Does SaaS Make Sense for Your Small Business Clients?
We’ve been talking about software-as-a-service (SaaS) for years. For the uninitiated, SaaS is web-based software that users basically rent or subscribe to, as opposed to owning it on CD or on an actual computer (on premises). There is more to the definition of SaaS, of course, and there’s a lot of subjectivity in those definitions.
Note: This review covers SaaS/Web-based accounting systems. Click here for our 2011 review of locally-installed (on-premise) small business accounting systems.
A frequent argument has to do with whether a program is simply a regular product that’s been installed on a computer owned by the vendor or a service provider (“hosted”) and that the user then remotely accesses; as opposed to a program that was built from the ground up as a web-based system and doesn’t exist in any other format.
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Regardless of these and other points of debate, the end result for most users is the ability to access the program anytime and from anywhere, with no manual installation or updating required. They also have the knowledge that the program and data is safe from local potential disasters (flood, fire, theft, etc.), and can be made accessible to others if desired. Many vendors also offer integration with other web-based tools and applications to extend the reach of their products.
When it comes to web-based small business accounting programs, there are many benefits to these remote access capabilities, foremost being the convenience and instant accessibility to data. But it also simplifies collaboration with staff, vendors and customers, and providing them with the ability to allow their outside accountant the same anytime/anywhere access.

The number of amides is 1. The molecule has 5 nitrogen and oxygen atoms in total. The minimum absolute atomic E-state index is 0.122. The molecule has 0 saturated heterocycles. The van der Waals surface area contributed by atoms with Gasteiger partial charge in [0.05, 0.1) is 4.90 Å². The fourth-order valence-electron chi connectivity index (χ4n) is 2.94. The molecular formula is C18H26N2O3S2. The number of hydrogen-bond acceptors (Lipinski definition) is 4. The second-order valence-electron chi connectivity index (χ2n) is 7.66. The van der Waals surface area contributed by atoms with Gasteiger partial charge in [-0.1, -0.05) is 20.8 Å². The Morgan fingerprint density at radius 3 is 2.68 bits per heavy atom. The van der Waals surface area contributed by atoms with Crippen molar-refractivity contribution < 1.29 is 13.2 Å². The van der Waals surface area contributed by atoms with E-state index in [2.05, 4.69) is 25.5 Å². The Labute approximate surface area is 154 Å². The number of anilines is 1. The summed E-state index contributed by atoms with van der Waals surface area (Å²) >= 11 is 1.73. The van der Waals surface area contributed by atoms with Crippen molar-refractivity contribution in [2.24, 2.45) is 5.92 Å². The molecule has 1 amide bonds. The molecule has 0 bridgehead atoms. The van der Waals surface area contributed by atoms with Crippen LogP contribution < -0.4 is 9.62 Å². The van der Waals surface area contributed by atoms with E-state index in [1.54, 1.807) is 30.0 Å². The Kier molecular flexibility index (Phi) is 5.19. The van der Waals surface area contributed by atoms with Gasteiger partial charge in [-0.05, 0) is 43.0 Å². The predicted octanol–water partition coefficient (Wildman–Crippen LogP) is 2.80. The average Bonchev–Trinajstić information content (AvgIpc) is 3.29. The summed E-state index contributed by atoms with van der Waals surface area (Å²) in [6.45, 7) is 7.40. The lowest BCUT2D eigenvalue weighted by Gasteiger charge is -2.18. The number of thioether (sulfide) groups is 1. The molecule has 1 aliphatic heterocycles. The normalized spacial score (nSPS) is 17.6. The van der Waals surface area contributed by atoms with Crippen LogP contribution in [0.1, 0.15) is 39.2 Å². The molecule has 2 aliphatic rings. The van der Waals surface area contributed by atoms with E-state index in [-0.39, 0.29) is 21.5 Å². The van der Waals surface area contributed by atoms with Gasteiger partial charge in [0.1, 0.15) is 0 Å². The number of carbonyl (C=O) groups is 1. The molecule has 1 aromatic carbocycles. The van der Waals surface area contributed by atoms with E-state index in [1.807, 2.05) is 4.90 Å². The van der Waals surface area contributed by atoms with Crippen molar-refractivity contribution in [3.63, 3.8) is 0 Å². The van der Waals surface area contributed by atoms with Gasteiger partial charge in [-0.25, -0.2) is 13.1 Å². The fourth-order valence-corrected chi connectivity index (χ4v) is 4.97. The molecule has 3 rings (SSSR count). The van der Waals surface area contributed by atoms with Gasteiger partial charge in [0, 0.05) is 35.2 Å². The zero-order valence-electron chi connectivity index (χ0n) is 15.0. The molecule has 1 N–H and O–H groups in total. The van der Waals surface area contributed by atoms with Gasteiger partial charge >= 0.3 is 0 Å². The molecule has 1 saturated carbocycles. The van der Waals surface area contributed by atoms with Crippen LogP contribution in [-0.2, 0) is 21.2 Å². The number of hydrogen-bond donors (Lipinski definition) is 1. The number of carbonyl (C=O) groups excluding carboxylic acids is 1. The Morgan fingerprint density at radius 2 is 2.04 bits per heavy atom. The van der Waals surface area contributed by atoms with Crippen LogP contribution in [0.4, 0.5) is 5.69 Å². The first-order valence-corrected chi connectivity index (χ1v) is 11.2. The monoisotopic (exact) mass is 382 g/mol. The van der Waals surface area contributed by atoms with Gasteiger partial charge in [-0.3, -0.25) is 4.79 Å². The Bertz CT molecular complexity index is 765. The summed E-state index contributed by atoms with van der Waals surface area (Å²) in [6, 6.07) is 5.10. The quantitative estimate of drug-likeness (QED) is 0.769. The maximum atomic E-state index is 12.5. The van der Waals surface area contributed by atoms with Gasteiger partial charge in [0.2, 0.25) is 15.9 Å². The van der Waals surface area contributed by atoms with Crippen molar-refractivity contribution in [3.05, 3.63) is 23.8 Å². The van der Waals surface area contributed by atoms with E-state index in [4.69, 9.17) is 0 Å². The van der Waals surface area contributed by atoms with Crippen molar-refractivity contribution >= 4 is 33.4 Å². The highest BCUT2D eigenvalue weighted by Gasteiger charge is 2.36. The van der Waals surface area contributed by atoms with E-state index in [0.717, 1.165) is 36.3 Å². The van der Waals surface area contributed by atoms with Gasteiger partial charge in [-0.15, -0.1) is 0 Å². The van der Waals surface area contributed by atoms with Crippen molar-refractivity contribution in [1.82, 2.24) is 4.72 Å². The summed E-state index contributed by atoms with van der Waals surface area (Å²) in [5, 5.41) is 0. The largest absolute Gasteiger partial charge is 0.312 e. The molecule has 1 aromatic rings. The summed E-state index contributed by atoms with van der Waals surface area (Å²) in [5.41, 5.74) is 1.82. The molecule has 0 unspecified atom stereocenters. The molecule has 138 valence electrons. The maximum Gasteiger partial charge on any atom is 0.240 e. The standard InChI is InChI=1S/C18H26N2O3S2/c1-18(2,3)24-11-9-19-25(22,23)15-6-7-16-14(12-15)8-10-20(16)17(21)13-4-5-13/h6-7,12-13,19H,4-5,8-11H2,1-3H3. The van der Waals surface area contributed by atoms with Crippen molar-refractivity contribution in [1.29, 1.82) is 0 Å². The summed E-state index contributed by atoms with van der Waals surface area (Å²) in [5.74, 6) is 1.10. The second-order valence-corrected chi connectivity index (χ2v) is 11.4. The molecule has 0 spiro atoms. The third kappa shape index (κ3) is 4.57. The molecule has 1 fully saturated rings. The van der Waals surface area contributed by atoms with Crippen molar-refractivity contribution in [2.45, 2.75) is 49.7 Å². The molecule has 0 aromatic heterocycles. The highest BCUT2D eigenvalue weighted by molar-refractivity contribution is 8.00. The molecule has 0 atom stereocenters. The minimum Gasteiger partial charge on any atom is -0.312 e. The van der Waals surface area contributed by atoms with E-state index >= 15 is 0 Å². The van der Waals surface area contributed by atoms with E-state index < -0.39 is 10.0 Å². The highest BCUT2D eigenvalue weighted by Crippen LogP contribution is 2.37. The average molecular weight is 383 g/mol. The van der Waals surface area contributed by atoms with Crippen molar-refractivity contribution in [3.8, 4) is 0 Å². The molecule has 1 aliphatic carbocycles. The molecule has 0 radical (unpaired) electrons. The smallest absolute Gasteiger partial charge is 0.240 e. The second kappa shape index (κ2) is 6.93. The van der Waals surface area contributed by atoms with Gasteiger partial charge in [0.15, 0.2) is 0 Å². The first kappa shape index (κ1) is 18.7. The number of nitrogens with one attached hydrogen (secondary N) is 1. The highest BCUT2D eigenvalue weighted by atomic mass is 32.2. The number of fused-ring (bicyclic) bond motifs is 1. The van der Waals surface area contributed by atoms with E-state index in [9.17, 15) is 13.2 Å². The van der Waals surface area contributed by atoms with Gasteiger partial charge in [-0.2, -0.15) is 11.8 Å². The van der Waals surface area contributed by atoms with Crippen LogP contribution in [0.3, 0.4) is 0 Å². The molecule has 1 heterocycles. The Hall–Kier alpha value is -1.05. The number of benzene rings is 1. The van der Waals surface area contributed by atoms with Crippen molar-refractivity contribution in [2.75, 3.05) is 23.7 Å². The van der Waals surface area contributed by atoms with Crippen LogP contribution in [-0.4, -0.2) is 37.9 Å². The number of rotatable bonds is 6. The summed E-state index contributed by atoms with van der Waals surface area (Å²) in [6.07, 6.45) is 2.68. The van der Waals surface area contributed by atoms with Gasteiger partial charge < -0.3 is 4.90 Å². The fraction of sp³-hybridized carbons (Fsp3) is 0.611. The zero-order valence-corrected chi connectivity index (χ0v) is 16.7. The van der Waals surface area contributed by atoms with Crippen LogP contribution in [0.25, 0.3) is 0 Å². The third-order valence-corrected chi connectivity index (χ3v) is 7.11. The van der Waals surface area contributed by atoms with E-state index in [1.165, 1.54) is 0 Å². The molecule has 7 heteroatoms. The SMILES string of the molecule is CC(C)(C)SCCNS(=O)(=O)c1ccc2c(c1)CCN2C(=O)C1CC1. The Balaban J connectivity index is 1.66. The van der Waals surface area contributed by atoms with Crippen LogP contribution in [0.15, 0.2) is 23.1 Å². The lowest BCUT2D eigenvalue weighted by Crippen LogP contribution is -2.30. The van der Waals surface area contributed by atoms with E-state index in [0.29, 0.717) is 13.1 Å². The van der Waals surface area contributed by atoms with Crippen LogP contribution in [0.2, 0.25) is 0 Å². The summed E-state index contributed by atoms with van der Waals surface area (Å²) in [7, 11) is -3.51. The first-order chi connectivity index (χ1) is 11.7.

This could very well spell the end of write-up as we know it. In this model, businesses will no longer copy or otherwise transfer their transactional data to their accountant, which eliminates data sync issues and many other headaches. The accounting firm’s service may change to a diagnostic analysis of a company’s files or to assist the client with occasional procedures such as minor adjustments, reconciliations or other tasks.
This change could even help strengthen client relationships and can greatly expand the potential for clients, since they no longer need to be local. Some new practices, such as New Vision CPA Group (www.NewVisionCPAGroup.com), Blumer CPAs (www.blumercpas.com) and Kara Haas (www.DeductMe.com) are even building this into their model, preferring clients who use SaaS so that they are able to service them remotely.
Additional benefits from true web-based systems for small businesses include the ability to work with clients in a more digital/less paper way, such as having portals through which customers can check on orders, exchange documents, pay invoices electronically or browse an integrated e-commerce section. Vendors, too, can be offered access to their histories and other data. Other web-based features can even allow for automated integration with financial institution data, simplifying the account reconciliation process.
Although web-based business management software offers many benefits, and systems are generally available for large and small entities, some industries are not yet quite suited for this model. Industries that may find SaaS solutions do not currently meet their needs include heavy store-front retail/point-of-sale environments, those who work with multi-part items and manufacturers.
For most small businesses with a few locations or remote staff who are focused on professional services and consulting, SaaS solutions may be a great fit. Common benefits include lightened IT requirements, greater productivity and an improved relationship with their outside professional accountant.